## Kilometerage

The traditional way in which we have measured fuel consumption for automobiles in America has been in* miles per gallon* (mpg). Since many countries are use the metric system, there has been a shift away from using mpg. Now this sounds like a great move, since the metric system is far superior to its imperial counterpart, but instead of simply converting miles to kilometers and gallons to liters, giving us *kilometers per liter* (km/l), we are now stuck with *liters per hundred kilometers* (l/100 km). It may seem like an insignificant difference, but there is a movement aimed at extinguishing mpg from the face of the Earth and replacing it with l/100 km. So if there’s people out there making websites and handing out pamphlets, there must be an obvious advantage to using the l/100 km system, right?

Proponents of the l/100 km system, or *100kers*, try to confuse you by asking questions like, “Which saves more gasoline, going from 10 to 20 mpg, or going from 33 to 50 mpg?” Then they tell you that the answer is that the first option saves five times as much gas as the second. Upon hearing the correct answer, you are then shocked and upset, confused by why a 10 mpg change is much greater than a 17 mpg change. Instead of questioning why math is so dumb, let’s answer a better question: what is a consumption per unit system actually measuring?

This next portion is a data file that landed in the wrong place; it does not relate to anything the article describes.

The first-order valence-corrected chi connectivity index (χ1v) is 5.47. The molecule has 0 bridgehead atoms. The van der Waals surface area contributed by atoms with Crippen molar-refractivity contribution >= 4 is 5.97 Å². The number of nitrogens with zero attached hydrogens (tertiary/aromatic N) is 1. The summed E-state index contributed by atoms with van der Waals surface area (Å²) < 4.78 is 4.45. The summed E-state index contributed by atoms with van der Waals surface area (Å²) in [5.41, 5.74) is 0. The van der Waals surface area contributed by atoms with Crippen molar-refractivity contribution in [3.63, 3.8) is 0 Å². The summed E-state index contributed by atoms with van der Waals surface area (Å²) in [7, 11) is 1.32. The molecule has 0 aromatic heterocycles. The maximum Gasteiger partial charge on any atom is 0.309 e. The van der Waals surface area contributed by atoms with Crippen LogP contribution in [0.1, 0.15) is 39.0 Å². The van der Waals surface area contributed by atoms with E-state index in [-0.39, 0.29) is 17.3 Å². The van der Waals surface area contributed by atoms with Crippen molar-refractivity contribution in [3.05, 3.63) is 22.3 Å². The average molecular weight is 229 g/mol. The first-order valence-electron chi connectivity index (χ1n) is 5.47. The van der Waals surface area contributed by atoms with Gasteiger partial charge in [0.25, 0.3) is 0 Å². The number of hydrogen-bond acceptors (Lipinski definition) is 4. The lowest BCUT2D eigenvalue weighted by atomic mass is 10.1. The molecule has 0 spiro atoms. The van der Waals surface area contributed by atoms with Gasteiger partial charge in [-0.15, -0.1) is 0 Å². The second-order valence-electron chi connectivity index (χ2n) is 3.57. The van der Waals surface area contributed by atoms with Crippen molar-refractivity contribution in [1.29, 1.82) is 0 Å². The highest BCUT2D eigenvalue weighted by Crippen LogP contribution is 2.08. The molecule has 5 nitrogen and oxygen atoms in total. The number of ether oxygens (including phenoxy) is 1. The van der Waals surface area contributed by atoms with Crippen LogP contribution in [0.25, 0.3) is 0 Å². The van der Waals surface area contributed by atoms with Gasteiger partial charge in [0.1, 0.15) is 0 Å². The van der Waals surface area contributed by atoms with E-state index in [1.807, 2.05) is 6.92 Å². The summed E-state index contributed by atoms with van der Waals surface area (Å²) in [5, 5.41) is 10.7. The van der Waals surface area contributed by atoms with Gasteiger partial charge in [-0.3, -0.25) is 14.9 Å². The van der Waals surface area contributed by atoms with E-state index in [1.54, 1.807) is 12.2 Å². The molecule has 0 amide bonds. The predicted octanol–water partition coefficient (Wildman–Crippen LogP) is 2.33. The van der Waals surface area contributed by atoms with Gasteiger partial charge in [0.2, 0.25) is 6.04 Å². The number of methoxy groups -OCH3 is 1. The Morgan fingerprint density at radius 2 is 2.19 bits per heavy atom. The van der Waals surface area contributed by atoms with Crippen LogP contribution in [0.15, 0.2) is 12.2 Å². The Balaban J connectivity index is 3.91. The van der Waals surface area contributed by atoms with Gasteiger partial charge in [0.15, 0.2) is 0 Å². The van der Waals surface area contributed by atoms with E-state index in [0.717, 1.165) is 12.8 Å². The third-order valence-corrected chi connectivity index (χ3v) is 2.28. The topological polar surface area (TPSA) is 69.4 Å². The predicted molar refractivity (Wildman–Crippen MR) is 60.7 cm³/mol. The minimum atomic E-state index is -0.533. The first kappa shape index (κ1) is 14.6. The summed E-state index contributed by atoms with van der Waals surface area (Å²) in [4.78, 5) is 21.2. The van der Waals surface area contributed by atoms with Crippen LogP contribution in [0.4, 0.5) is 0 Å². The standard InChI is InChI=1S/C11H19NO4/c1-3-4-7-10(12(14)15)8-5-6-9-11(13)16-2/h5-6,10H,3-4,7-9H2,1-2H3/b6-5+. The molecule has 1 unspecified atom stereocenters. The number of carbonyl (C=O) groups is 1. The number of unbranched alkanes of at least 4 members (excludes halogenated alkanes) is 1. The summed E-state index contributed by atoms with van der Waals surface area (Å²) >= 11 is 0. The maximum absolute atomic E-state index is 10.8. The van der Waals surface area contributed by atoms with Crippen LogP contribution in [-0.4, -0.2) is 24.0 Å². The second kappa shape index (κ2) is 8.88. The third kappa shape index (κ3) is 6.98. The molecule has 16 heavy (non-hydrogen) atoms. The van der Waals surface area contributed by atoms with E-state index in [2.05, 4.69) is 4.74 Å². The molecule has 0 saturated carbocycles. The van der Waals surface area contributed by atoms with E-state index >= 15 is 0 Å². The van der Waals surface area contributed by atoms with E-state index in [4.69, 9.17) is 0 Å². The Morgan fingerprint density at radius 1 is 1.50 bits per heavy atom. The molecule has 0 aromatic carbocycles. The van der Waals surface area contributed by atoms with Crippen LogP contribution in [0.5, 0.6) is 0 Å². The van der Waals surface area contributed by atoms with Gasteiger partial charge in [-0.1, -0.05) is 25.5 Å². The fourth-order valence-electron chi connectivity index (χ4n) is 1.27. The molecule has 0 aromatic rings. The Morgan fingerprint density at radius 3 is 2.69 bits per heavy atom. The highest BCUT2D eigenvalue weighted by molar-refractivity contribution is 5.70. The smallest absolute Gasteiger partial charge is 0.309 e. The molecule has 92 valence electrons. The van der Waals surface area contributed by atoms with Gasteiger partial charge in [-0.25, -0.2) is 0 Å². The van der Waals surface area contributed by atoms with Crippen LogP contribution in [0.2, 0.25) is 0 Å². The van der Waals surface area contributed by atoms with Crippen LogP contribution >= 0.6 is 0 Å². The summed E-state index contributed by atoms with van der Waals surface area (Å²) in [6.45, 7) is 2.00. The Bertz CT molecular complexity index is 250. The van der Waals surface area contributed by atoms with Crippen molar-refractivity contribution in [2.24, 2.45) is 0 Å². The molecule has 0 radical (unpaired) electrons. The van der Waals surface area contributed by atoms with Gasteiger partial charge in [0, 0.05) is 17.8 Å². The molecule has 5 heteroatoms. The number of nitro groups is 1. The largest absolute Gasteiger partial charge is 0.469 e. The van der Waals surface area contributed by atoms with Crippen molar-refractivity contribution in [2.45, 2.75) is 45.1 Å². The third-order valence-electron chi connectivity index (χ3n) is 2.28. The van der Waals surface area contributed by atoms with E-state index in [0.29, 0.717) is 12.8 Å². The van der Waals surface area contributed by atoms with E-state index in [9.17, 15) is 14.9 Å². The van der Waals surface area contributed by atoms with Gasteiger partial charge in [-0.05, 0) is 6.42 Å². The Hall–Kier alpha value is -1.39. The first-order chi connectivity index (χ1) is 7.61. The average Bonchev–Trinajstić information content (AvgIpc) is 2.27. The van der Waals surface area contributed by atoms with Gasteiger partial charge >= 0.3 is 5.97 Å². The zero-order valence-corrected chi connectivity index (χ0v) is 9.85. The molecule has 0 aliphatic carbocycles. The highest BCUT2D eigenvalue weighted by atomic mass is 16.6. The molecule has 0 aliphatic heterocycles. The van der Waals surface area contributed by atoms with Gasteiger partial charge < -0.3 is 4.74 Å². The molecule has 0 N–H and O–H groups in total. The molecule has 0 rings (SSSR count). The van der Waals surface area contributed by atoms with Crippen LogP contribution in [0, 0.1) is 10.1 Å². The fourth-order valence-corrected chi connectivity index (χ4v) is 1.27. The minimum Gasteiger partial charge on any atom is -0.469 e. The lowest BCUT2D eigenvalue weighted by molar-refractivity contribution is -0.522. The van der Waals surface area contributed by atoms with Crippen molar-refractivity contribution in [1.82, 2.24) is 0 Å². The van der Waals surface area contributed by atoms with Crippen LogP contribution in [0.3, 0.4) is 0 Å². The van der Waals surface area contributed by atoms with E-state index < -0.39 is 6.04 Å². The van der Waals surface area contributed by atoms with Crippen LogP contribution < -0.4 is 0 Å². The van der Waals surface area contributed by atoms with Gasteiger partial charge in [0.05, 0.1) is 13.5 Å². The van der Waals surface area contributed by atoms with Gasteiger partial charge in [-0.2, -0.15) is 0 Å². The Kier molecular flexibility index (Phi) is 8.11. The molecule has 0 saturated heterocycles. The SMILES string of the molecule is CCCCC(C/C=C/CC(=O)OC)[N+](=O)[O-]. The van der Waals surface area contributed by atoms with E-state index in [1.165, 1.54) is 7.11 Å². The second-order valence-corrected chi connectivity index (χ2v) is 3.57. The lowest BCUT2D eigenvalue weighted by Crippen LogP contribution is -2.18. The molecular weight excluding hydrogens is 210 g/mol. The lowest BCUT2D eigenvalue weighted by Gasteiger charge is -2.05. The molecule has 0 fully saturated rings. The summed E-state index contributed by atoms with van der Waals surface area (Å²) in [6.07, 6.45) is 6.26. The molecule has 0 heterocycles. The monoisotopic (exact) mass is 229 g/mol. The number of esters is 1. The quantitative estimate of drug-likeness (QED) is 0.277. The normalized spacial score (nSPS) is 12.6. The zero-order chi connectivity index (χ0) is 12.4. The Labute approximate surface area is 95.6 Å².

Let’s face it, most people don’t know their mpg, let alone their km/l or l/100 km. When you ask someone what kind of mileage their car gets, the answer is something like, “I put $40 in there every two weeks,” or, “I can go three weeks before I have to fill up.” These answers are worse than useless, as we are not told the value of any variables in the equation.

Before we continue, let’s get a handle on what we’re measuring by calculating the mpg for an average car at the pump. Imagine that, after starting with a full tank of gas, you drove your Chevrolet Cavalier 300 miles, then decided it was time for a refill. After topping up, the display shows 10 gallons pumped. To find out how many mpg your car gets, you simply divide miles driven by gallons pumped (300m/10g) which gives us 30 mpg. What this number means is that for every gallon of gas you pump into your car you can drive 30 miles. Confused? No.

Similar to the previous example, let’s pretend that you drove your Cavalier 450 kilometers and then pumped 30 liters of gas to fill it up. Now to get your km/l you preform the same calculation as you would to get mpg, except you are dividing kilometers driven by liters pumped, which results in 15 km/l. However, if you’re a 100ker, you will divide liters pumped by kilometers driven, then multiply the answer by 100, resulting in 6.67 l/100 km. The meaning of this number is less obvious to the average driver, unless you are only driving in 100 kilometer increments.